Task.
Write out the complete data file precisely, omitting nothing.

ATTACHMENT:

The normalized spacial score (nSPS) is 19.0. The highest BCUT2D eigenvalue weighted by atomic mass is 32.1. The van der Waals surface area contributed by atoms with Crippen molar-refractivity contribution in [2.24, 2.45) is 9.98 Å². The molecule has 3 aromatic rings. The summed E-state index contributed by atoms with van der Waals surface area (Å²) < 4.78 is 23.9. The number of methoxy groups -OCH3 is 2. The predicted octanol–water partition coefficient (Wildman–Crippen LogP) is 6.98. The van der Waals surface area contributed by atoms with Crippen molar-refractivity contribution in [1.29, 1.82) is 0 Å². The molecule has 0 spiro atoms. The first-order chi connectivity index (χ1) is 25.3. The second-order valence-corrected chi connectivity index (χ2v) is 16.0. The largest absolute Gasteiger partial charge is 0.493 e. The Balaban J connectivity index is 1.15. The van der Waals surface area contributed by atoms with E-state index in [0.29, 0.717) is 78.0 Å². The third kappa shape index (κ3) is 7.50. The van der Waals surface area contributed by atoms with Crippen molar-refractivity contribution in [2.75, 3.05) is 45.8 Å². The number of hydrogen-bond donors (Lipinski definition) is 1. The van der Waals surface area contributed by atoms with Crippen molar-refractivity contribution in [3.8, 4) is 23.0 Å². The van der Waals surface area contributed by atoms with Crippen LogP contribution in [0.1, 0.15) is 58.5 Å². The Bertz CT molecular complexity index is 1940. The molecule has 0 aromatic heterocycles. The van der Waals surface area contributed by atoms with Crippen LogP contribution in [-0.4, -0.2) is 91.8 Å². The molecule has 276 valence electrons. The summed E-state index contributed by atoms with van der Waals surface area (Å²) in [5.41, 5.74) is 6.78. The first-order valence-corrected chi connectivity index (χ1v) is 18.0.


The normalized spacial score (nSPS) is 19.0. The highest BCUT2D eigenvalue weighted by atomic mass is 32.1. The van der Waals surface area contributed by atoms with Crippen molar-refractivity contribution in [2.24, 2.45) is 9.98 Å². The molecule has 3 aromatic rings. The summed E-state index contributed by atoms with van der Waals surface area (Å²) < 4.78 is 23.9. The number of methoxy groups -OCH3 is 2. The predicted octanol–water partition coefficient (Wildman–Crippen LogP) is 6.98. The van der Waals surface area contributed by atoms with Crippen molar-refractivity contribution in [1.29, 1.82) is 0 Å². The molecule has 0 spiro atoms. The first-order chi connectivity index (χ1) is 25.3. The second-order valence-corrected chi connectivity index (χ2v) is 16.0. The largest absolute Gasteiger partial charge is 0.493 e. The Balaban J connectivity index is 1.15. The van der Waals surface area contributed by atoms with E-state index in [0.29, 0.717) is 78.0 Å². The third kappa shape index (κ3) is 7.50. The van der Waals surface area contributed by atoms with Crippen molar-refractivity contribution in [2.75, 3.05) is 45.8 Å². The number of hydrogen-bond donors (Lipinski definition) is 1. The van der Waals surface area contributed by atoms with Crippen molar-refractivity contribution in [3.8, 4) is 23.0 Å². The van der Waals surface area contributed by atoms with Crippen LogP contribution in [0.1, 0.15) is 58.5 Å². The Bertz CT molecular complexity index is 1940. The molecule has 0 aromatic heterocycles. The van der Waals surface area contributed by atoms with Crippen LogP contribution in [-0.4, -0.2) is 91.8 Å². The molecule has 276 valence electrons. The summed E-state index contributed by atoms with van der Waals surface area (Å²) in [5.41, 5.74) is 6.78. The first-order valence-corrected chi connectivity index (χ1v) is 18.0.